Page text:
Chicago's entire 28-mile Lake Michigan shoreline is man-made. The original sand dune and swale topography has been dramatically altered. Before American settlement, storms changed the shoreline, either by building up or eroding sand. Today, step-stone and rubble revetments and offshore breakers withstand wind, waves, and the freeze/thaw of the seasons. Even beach sand is held in place by groins or armored with revetments or sea walls.
Beginning in the 1830s, when a harbor and piers to protect the harbor entrance were built at the mouth of the Chicago River, barriers have been constructed to protect the shoreline from erosion. Throughout the 1800s, Chicago's importance as a center of commerce required port facilities and railroads to be constructed along the lakefront. To accommodate the Illinois Central Railroad, breakwaters were built and the lake filled in, extending the lakefront from Michigan Avenue almost to its present-day shoreline.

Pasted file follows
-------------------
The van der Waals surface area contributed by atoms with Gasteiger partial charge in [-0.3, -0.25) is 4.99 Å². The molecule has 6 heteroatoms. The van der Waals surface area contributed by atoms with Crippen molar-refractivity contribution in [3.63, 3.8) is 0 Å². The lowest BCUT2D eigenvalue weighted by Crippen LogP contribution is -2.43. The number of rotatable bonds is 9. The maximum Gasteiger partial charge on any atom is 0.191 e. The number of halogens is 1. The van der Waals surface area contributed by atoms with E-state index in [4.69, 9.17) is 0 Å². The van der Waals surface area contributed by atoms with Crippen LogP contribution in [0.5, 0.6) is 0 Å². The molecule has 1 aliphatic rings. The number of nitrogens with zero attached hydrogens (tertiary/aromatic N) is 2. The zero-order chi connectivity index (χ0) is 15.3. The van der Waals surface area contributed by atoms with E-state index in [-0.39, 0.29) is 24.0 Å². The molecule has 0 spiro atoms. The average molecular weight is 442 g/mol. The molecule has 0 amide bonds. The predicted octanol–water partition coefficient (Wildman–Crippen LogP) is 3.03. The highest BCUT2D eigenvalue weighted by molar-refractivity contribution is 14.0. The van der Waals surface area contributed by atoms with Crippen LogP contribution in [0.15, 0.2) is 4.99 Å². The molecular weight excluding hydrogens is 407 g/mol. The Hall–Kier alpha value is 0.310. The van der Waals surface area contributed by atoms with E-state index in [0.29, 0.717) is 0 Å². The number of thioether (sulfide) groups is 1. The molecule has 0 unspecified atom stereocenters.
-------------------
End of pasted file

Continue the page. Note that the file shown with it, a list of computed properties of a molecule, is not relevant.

Recreation, not commerce, dictated lakefront development by the turn of the century. Aaron Montgomery Ward's idea that the public has a right to Lake Michigan access helped spur the development of Jackson, Burnham, Grant, and Lincoln Parks. Sand and swamp were replaced by fill, dredged harbors, marinas, golf courses, ball fields, and Lake Shore Drive.
High water levels in the 1980s eroded beaches, imperiled private property, and temporarily closed parts of Lake Shore Drive. Shoreline protection structures and the analysis of the effect of such structures on littoral transport processes will determine future erosion prevention activities.
Chicago Park District. Shoreline Protection and Recreational Enhancement. 1989.
City of Chicago, Department of Development and Planning. Lakefront Plan of Chicago. 1972.
U.S. Army Corps of Engineers. Reconstruction Plans to Repair Chicago's Shoreline from Erosion and Storm Damage. 1993.
The Electronic Encyclopedia of Chicago © 2005 Chicago Historical Society.
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